Whimsical writing prompts in a vintage style for your inner Wes Anderson.

THE IMAGINARIES

LITTLE SCRAPS OF LARGER STORIES

Addressed in an opening note to “the one who finds this,” this collection of what Martin calls story scraps invites readers to stretch their creativity.

Martin presents a “misfit” series of narrative fragments, describing them as stories that don’t yet exist. Each spread features either a full-bleed or one-page illustration, rendered in delicate gouache and acrylics and accompanied by an intentionally cryptic, hand-lettered note, as if jotted on a scrap of paper. (“She hadn’t believed in the night garden.”) Most of the illustrations feature elegant portraits, many of tall, slender, doe-eyed, pale girls and women (including a mermaid) in nature. Refreshingly, two of the nonwhite humans have very dark skin instead of the lighter, ambiguous skin color used to signify diversity in so many picture books today. Occasionally, massive and mysterious sea monsters appear; after all, “the sea gives up its secrets slowly.” In both artistic style and tone, romantic is the vibe: Martin writes that she found one story fragment “in the roots of an English rose.” The tone momentarily shifts toward surreal when she paints a young girl at a birthday party with friends who have human bodies but large animal heads (a cat, a bear, etc.), but the more wistful tone dominates.

Whimsical writing prompts in a vintage style for your inner Wes Anderson. (Picture book. 8-15)

Pub Date: Feb. 4, 2020

ISBN: 978-0-55-351103-1

Page Count: 80

Publisher: Random House

Review Posted Online: Oct. 23, 2019

Kirkus Reviews Issue: Nov. 15, 2019

Did you like this book?

No Comments Yet

The inevitable go-to for Percy’s legions of fans who want the stories behind his stories.

PERCY JACKSON'S GREEK GODS

Percy Jackson takes a break from adventuring to serve up the Greek gods like flapjacks at a church breakfast.

Percy is on form as he debriefs readers concerning Chaos, Gaea, Ouranos and Pontus, Dionysus, Ariadne and Persephone, all in his dude’s patter: “He’d forgotten how beautiful Gaea could be when she wasn’t all yelling up in his face.” Here they are, all 12 Olympians, plus many various offspring and associates: the gold standard of dysfunctional families, whom Percy plays like a lute, sometimes lyrically, sometimes with a more sardonic air. Percy’s gift, which is no great secret, is to breathe new life into the gods. Closest attention is paid to the Olympians, but Riordan has a sure touch when it comes to fitting much into a small space—as does Rocco’s artwork, which smokes and writhes on the page as if hit by lightning—so readers will also meet Makaria, “goddess of blessed peaceful deaths,” and the Theban Teiresias, who accidentally sees Athena bathing. She blinds him but also gives him the ability to understand the language of birds. The atmosphere crackles and then dissolves, again and again: “He could even send the Furies after living people if they committed a truly horrific crime—like killing a family member, desecrating a temple, or singing Journey songs on karaoke night.”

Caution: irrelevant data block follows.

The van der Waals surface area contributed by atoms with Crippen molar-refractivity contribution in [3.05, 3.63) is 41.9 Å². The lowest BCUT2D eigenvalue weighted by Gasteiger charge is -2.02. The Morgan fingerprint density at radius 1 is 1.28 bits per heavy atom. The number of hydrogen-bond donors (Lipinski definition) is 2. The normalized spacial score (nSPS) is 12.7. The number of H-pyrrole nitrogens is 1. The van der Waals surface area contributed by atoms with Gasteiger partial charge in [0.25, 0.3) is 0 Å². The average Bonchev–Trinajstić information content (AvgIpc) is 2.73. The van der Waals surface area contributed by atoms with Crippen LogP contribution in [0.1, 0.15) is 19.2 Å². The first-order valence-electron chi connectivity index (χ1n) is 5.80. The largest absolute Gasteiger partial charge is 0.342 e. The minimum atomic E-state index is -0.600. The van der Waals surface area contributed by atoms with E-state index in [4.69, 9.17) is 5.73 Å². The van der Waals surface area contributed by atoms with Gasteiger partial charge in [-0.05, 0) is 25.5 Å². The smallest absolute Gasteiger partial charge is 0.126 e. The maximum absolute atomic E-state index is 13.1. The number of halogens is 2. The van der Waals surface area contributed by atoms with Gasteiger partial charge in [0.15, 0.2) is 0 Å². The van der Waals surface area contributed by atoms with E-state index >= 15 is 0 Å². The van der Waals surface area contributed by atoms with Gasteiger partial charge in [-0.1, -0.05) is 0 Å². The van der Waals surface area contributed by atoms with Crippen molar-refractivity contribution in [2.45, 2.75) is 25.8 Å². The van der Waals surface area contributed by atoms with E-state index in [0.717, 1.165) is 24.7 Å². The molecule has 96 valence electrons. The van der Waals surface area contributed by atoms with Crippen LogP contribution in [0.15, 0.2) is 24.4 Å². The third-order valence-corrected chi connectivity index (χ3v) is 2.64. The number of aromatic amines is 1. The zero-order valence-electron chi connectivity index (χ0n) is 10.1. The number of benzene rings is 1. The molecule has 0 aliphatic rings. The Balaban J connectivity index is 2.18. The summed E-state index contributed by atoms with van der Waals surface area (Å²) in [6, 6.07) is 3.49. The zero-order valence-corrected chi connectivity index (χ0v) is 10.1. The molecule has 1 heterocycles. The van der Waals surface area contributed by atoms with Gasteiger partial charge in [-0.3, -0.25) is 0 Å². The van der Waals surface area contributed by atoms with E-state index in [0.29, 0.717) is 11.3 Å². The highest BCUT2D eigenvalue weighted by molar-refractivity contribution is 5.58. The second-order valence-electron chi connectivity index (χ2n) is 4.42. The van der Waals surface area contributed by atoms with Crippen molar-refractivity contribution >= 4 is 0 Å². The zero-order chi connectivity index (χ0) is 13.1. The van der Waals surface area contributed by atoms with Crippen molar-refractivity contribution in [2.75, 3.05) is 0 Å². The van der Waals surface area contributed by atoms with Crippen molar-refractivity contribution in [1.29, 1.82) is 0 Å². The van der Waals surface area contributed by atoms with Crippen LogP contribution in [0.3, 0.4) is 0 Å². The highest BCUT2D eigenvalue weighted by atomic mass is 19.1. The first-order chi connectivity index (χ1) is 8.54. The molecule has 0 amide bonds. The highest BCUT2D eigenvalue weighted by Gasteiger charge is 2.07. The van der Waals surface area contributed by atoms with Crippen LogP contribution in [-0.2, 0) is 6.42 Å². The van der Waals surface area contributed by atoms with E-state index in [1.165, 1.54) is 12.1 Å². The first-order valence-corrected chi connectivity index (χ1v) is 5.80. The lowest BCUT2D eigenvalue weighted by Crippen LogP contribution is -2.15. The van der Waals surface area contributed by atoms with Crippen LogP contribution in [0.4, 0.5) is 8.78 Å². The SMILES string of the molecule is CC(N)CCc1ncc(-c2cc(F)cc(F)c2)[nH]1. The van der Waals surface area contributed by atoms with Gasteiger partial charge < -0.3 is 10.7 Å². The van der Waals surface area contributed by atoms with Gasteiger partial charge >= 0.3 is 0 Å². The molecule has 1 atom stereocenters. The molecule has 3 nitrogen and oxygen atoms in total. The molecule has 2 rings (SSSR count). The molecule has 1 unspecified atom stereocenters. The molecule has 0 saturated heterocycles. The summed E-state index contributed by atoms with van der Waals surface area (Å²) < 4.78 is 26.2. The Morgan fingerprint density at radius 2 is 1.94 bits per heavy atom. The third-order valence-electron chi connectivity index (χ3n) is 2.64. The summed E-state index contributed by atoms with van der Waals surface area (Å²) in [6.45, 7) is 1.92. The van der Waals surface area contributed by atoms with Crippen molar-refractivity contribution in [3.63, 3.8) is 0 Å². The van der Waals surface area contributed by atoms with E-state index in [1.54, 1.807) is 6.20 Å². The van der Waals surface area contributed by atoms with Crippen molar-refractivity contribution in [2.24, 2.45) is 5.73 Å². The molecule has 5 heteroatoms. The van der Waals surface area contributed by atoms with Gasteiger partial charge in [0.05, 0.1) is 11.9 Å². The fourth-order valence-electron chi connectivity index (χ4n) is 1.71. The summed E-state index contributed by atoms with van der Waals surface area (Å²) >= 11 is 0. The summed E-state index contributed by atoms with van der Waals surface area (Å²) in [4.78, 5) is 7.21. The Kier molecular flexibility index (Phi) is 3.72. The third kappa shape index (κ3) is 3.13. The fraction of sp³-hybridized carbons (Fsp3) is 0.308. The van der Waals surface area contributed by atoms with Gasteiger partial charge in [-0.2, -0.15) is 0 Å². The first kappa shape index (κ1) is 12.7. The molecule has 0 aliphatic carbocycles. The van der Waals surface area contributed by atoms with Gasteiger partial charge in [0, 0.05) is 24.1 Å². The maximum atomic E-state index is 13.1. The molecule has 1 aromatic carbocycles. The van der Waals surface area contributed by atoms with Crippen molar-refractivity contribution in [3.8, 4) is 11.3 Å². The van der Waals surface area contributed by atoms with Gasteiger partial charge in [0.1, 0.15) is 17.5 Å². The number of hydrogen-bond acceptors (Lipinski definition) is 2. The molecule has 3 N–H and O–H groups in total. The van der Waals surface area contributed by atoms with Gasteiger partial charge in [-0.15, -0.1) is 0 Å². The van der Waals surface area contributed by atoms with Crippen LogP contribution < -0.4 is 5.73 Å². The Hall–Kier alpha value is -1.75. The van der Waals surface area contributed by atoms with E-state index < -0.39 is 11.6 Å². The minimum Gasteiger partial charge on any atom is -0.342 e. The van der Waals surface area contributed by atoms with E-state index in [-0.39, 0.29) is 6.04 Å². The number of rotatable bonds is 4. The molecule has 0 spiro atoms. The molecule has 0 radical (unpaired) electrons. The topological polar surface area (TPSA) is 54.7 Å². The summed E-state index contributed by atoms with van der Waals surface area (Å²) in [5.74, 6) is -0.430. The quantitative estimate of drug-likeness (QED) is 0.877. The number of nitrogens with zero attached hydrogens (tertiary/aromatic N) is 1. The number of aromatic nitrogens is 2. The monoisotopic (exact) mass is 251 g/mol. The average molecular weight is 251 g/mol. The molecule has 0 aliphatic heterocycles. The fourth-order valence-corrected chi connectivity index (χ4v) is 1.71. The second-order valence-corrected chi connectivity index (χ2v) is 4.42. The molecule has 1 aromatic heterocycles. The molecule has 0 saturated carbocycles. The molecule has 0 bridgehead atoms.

The inevitable go-to for Percy’s legions of fans who want the stories behind his stories. (Mythology. 10-14)

Pub Date: Aug. 19, 2014

ISBN: 978-1-4231-8364-8

Page Count: 336

Publisher: Disney-Hyperion

Review Posted Online: June 29, 2014

Kirkus Reviews Issue: July 15, 2014

Did you like this book?

A fast and funny alternative to the Wimpy Kid.

JAKE THE FAKE KEEPS IT REAL

From the Jake the Fake series , Vol. 1

Black sixth-grader Jake Liston can only play one song on the piano. He can’t read music very well, and he can’t improvise. So how did Jake get accepted to the Music and Art Academy? He faked it.

Alongside an eclectic group of academy classmates, and with advice from his best friend, Jake tries to fit in at a school where things like garbage sculpting and writing art reviews of bird poop splatter are the norm. All is well until Jake discovers that the end-of-the-semester talent show is only two weeks away, and Jake is short one very important thing…talent. Or is he? It’s up to Jake to either find the talent that lies within or embarrass himself in front of the entire school. Light and humorous, with Knight’s illustrations adding to the fun, Jake’s story will likely appeal to many middle-grade readers, especially those who might otherwise be reluctant to pick up a book. While the artsy antics may be over-the-top at times, this is a story about something that most preteens can relate to: the struggle to find your authentic self. And in a world filled with books about wanting to fit in with the athletically gifted supercliques, this novel unabashedly celebrates the artsy crowd in all of its quirky, creative glory.

A fast and funny alternative to the Wimpy Kid. (Fiction. 8-12)

Pub Date: March 28, 2017

ISBN: 978-0-553-52351-5

Page Count: 144

Publisher: Crown

Review Posted Online: Dec. 6, 2016

Kirkus Reviews Issue: Dec. 15, 2016

Did you like this book?

No Comments Yet
more